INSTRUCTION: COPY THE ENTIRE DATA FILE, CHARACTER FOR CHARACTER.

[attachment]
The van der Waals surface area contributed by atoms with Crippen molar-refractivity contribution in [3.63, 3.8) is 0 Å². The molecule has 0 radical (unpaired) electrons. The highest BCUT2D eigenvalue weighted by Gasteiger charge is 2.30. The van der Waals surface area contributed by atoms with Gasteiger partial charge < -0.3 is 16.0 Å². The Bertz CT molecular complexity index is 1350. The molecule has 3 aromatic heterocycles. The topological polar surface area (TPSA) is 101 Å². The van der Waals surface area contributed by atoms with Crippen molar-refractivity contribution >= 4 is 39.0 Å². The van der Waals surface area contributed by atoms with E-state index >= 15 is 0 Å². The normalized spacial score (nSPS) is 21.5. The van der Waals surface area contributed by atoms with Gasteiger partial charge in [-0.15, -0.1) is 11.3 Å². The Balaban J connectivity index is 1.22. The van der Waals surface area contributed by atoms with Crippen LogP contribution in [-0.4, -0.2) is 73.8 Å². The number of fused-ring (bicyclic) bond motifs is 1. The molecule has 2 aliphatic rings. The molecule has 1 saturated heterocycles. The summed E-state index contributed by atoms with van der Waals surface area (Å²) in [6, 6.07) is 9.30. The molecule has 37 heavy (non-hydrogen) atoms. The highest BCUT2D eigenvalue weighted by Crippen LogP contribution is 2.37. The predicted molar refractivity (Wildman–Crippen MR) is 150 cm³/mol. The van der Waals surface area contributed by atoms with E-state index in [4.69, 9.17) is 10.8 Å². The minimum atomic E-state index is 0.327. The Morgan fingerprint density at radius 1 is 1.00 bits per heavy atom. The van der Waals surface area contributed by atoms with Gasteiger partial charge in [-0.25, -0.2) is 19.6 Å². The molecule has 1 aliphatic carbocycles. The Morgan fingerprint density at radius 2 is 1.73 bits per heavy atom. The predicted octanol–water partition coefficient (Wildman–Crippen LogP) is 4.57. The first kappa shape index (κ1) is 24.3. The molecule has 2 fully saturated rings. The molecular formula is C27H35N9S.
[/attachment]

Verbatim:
The van der Waals surface area contributed by atoms with Crippen molar-refractivity contribution in [3.63, 3.8) is 0 Å². The molecule has 0 radical (unpaired) electrons. The highest BCUT2D eigenvalue weighted by Gasteiger charge is 2.30. The van der Waals surface area contributed by atoms with Gasteiger partial charge < -0.3 is 16.0 Å². The Bertz CT molecular complexity index is 1350. The molecule has 3 aromatic heterocycles. The topological polar surface area (TPSA) is 101 Å². The van der Waals surface area contributed by atoms with Crippen molar-refractivity contribution >= 4 is 39.0 Å². The van der Waals surface area contributed by atoms with E-state index >= 15 is 0 Å². The normalized spacial score (nSPS) is 21.5. The van der Waals surface area contributed by atoms with Gasteiger partial charge in [-0.15, -0.1) is 11.3 Å². The Balaban J connectivity index is 1.22. The van der Waals surface area contributed by atoms with Crippen LogP contribution in [-0.4, -0.2) is 73.8 Å². The number of fused-ring (bicyclic) bond motifs is 1. The molecule has 2 aliphatic rings. The molecule has 1 saturated heterocycles. The summed E-state index contributed by atoms with van der Waals surface area (Å²) in [6, 6.07) is 9.30. The molecule has 37 heavy (non-hydrogen) atoms. The highest BCUT2D eigenvalue weighted by Crippen LogP contribution is 2.37. The predicted molar refractivity (Wildman–Crippen MR) is 150 cm³/mol. The van der Waals surface area contributed by atoms with E-state index in [4.69, 9.17) is 10.8 Å². The minimum atomic E-state index is 0.327. The Morgan fingerprint density at radius 1 is 1.00 bits per heavy atom. The van der Waals surface area contributed by atoms with Gasteiger partial charge in [-0.25, -0.2) is 19.6 Å². The molecule has 1 aliphatic carbocycles. The Morgan fingerprint density at radius 2 is 1.73 bits per heavy atom. The predicted octanol–water partition coefficient (Wildman–Crippen LogP) is 4.57. The first kappa shape index (κ1) is 24.3. The molecule has 2 fully saturated rings. The molecular formula is C27H35N9S.